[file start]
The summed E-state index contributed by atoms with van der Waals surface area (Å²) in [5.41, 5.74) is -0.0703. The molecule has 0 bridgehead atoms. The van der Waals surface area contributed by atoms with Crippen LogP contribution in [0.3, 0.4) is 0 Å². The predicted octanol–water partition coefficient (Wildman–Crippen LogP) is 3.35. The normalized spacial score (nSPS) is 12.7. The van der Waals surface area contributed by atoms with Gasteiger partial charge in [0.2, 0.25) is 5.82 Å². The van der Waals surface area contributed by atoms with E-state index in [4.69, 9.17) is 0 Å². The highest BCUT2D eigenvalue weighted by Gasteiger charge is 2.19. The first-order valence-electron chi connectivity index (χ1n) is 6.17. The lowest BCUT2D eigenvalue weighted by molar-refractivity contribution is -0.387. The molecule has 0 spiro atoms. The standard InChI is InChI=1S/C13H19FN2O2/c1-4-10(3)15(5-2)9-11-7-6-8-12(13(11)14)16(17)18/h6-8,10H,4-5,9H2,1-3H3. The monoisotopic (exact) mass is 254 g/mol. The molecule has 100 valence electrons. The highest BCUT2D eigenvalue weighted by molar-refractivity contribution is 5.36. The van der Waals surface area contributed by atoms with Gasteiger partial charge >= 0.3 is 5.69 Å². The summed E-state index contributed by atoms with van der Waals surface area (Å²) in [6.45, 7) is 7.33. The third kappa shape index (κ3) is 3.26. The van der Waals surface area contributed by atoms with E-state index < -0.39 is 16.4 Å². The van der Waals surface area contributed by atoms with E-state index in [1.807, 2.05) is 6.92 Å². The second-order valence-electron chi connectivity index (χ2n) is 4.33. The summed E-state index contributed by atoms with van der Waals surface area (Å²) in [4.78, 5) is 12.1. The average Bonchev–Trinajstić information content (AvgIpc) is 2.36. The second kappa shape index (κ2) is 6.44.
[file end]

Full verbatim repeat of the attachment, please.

The summed E-state index contributed by atoms with van der Waals surface area (Å²) in [5.41, 5.74) is -0.0703. The molecule has 0 bridgehead atoms. The van der Waals surface area contributed by atoms with Crippen LogP contribution in [0.3, 0.4) is 0 Å². The predicted octanol–water partition coefficient (Wildman–Crippen LogP) is 3.35. The normalized spacial score (nSPS) is 12.7. The van der Waals surface area contributed by atoms with Gasteiger partial charge in [0.2, 0.25) is 5.82 Å². The van der Waals surface area contributed by atoms with E-state index in [4.69, 9.17) is 0 Å². The highest BCUT2D eigenvalue weighted by Gasteiger charge is 2.19. The first-order valence-electron chi connectivity index (χ1n) is 6.17. The lowest BCUT2D eigenvalue weighted by molar-refractivity contribution is -0.387. The molecule has 0 spiro atoms. The standard InChI is InChI=1S/C13H19FN2O2/c1-4-10(3)15(5-2)9-11-7-6-8-12(13(11)14)16(17)18/h6-8,10H,4-5,9H2,1-3H3. The monoisotopic (exact) mass is 254 g/mol. The molecule has 100 valence electrons. The highest BCUT2D eigenvalue weighted by molar-refractivity contribution is 5.36. The van der Waals surface area contributed by atoms with Gasteiger partial charge >= 0.3 is 5.69 Å². The summed E-state index contributed by atoms with van der Waals surface area (Å²) in [6.45, 7) is 7.33. The third kappa shape index (κ3) is 3.26. The van der Waals surface area contributed by atoms with E-state index < -0.39 is 16.4 Å². The van der Waals surface area contributed by atoms with E-state index in [1.807, 2.05) is 6.92 Å². The second-order valence-electron chi connectivity index (χ2n) is 4.33. The summed E-state index contributed by atoms with van der Waals surface area (Å²) in [4.78, 5) is 12.1. The average Bonchev–Trinajstić information content (AvgIpc) is 2.36. The second kappa shape index (κ2) is 6.44.